Encapsulates information about a specific management module that is sent to the client, such as its name, associated service URL, and the assembly containing the module.


Encapsulates contextual information about the management unit currently being managed during the execution of a Web service method on a module service. This class is also used to retrieve configuration of the management unit.


Encapsulates contextual information about a server being managed, such as the computer name.


Encapsulates contextual information about an application being managed, such as the application name, its virtual path, and containing site.


Encapsulates contextual information about a site being managed.


Encapsulates a configuration loaded from an instance of ManagementUnit. This class allows access to configuration sections, abstracts of the various configuration files on the server (root web.config and iis.config), the update configuration, and so on.


Acts as the base class for implementing a type information generator, which generates information about types within an application domain representing the application being managed so that it can be marshaled back to the module service running in the default application domain.




Defines the various types of management units supported by the environment, such as application, site, and server.

Bb756935.collapse_all(en-us,MSDN.10).gifClient Framework Resources

.NET Framework 3.0 Namespace








Act as the interfaces, respectively, for a page and for a child page of the client UI for a connection. A child page is a page that is not directly navigable to (it does not appear in the control panel), but instead is navigated to from a page that does show up in the control panel.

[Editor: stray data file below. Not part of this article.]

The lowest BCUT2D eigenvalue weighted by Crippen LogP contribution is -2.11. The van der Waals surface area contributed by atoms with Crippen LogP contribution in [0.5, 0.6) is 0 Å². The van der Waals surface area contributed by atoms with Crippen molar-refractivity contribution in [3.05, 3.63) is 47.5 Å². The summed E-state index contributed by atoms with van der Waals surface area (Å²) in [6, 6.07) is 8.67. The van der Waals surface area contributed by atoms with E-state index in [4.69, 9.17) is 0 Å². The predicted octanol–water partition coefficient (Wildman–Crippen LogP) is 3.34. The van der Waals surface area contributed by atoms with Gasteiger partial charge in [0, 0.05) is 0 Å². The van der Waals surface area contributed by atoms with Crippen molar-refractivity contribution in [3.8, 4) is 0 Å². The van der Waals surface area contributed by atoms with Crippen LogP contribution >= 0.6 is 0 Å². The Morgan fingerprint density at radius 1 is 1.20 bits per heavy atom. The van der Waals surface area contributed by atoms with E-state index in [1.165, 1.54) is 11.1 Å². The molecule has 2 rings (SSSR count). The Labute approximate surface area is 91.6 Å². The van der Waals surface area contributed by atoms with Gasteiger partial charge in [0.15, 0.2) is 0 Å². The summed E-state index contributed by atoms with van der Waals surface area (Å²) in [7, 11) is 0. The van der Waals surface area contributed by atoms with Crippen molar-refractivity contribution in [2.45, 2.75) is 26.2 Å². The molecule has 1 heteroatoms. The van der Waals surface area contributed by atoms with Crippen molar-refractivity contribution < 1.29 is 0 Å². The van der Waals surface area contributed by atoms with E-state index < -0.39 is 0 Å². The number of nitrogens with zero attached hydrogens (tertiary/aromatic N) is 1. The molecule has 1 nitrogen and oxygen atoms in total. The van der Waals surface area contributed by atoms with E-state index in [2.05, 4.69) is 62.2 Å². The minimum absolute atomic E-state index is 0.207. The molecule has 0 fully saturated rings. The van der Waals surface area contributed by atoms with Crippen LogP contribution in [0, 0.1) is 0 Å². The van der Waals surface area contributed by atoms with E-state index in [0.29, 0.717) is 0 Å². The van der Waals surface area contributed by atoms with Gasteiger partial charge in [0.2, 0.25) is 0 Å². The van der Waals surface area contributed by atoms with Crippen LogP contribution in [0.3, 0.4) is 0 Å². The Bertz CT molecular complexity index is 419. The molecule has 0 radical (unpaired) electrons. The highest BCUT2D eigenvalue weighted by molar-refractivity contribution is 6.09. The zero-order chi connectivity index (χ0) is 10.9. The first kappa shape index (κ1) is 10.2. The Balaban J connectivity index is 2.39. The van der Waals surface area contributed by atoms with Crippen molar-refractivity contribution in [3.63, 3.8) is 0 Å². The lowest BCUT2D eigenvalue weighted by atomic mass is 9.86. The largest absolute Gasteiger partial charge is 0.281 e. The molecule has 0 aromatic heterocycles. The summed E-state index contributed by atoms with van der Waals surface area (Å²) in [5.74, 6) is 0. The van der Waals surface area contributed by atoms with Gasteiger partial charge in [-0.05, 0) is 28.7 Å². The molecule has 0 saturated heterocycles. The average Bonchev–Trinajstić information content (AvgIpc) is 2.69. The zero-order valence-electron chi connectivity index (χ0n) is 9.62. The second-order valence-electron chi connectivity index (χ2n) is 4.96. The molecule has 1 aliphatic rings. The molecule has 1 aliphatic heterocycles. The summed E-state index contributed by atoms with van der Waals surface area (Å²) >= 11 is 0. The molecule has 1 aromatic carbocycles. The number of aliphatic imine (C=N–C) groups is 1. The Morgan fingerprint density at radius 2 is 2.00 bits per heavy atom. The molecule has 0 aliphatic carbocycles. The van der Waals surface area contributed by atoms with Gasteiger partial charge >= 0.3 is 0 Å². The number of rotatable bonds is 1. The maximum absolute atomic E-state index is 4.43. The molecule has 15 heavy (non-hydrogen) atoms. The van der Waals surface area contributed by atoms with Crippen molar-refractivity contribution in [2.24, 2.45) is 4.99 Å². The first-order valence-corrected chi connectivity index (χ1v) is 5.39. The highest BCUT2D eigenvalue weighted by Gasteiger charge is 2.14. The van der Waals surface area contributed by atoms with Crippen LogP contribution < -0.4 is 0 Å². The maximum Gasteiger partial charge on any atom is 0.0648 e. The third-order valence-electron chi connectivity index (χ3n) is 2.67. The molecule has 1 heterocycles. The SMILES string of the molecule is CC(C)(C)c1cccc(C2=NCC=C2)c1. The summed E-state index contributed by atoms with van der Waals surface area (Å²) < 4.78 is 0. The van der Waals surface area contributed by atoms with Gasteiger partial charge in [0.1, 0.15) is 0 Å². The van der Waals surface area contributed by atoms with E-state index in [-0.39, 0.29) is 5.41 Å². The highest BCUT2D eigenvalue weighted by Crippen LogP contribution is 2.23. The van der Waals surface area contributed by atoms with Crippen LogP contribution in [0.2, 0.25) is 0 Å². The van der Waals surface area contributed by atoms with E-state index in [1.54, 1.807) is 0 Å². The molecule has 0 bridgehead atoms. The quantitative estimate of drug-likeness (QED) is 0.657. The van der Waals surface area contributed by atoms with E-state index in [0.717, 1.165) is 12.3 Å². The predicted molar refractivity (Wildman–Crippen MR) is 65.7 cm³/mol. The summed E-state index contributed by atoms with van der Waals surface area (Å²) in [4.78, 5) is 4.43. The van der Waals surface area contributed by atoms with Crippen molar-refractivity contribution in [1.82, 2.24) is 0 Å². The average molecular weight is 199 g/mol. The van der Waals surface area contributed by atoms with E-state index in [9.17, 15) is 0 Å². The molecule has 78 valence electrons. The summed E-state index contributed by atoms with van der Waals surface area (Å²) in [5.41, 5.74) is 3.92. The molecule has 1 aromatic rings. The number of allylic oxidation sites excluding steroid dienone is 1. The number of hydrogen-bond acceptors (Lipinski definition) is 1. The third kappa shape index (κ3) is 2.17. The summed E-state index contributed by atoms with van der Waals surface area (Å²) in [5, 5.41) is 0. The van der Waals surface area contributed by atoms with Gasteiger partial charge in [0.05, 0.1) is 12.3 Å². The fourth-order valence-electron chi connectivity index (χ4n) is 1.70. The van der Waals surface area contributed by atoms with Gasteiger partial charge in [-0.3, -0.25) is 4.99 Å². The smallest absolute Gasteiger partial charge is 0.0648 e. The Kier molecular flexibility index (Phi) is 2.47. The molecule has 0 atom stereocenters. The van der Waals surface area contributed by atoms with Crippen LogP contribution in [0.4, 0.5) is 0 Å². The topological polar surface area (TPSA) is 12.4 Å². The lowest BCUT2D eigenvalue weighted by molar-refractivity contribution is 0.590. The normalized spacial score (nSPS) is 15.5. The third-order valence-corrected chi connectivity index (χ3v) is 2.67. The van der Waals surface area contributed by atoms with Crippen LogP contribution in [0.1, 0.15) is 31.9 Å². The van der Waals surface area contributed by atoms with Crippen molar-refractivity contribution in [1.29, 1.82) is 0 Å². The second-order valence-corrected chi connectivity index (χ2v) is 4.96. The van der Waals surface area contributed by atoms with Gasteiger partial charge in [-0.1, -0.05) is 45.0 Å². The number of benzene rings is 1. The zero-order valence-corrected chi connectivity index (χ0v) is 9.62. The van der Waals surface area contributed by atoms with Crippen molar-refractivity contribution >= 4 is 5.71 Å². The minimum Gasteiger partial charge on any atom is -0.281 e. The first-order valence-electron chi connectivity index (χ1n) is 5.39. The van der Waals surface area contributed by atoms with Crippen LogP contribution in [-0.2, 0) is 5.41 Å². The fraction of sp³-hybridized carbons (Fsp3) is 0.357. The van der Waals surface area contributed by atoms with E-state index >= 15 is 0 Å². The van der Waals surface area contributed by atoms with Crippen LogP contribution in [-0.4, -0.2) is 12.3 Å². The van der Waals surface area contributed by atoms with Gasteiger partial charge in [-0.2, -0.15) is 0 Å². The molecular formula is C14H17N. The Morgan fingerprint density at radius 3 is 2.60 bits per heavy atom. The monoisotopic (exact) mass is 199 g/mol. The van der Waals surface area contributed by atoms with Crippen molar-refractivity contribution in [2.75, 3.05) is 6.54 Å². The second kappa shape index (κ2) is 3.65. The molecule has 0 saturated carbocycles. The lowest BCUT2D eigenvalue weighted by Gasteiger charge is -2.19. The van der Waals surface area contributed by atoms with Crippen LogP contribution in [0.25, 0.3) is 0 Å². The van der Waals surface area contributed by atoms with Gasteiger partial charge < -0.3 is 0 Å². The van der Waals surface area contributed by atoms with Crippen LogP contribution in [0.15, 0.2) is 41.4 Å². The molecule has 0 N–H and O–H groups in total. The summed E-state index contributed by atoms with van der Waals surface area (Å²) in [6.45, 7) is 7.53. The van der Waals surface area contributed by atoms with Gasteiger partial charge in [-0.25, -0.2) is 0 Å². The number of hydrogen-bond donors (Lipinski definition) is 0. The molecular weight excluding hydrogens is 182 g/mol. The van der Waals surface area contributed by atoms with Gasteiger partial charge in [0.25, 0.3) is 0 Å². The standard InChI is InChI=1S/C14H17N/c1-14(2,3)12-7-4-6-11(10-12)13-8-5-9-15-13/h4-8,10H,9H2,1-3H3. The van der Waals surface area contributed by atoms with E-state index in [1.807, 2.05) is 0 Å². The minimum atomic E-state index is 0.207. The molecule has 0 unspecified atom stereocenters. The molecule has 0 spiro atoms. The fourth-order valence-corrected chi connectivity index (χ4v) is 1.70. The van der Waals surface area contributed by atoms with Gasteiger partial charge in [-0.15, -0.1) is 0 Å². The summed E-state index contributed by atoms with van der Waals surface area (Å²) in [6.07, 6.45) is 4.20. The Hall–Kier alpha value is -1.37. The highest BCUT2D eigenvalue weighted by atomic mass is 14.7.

Represents a module service that manages connections, including active, new, and serialized (favorites) connections.


Enables navigating between different pages within the user interface.


Enables access to and storing of per-user preferences.


Enables access to the available features in a connection and is used to generate the control panel UI. Each feature is mapped to a particular page.


Enables extension modules to register their functionality so they can be presented in an integrated manner in the appropriate context.




The base class for implementing the UI for the extension module client.


The class that exposes the functionality of the ModuleService derived class.





A set of classes that define characteristics for an instance of ModuleListPage.


The class for a connection, which represents an active management session.


A class that encapsulates, in a serializable form, information about a connection.



A class and delegate that support connection events.



A class and delegate that support navigation events.




Classes that support the task-based user interface and command processing architecture of Web Management Framework.




Defines behavior for an instance of ModuleListPage.

.NET Framework 3.0 Namespace







The base class for implementing a page of the client UI for a connection.


The base class for a module page that contains a listing.


The base class for a module page with dialog-like semantics.



Classes that support the task-based user interface and command processing architecture of Web Management Framework.

Bb756935.collapse_all(en-us,MSDN.10).gifHosting Framework Resources

.NET Framework 3.0 Interface




Identifies the host of a Web Management Framework. Each host will have a different implementation of this interface.



Launches the connection and logon UI of the host.



Enables Windows Forms-based hosts to launch the UI associated with service modules, such as dialogs, message boxes, and progress indicators.



Launches the help UI of the host.

The following steps describe how to introduce a new management feature using the extensibility mechanisms: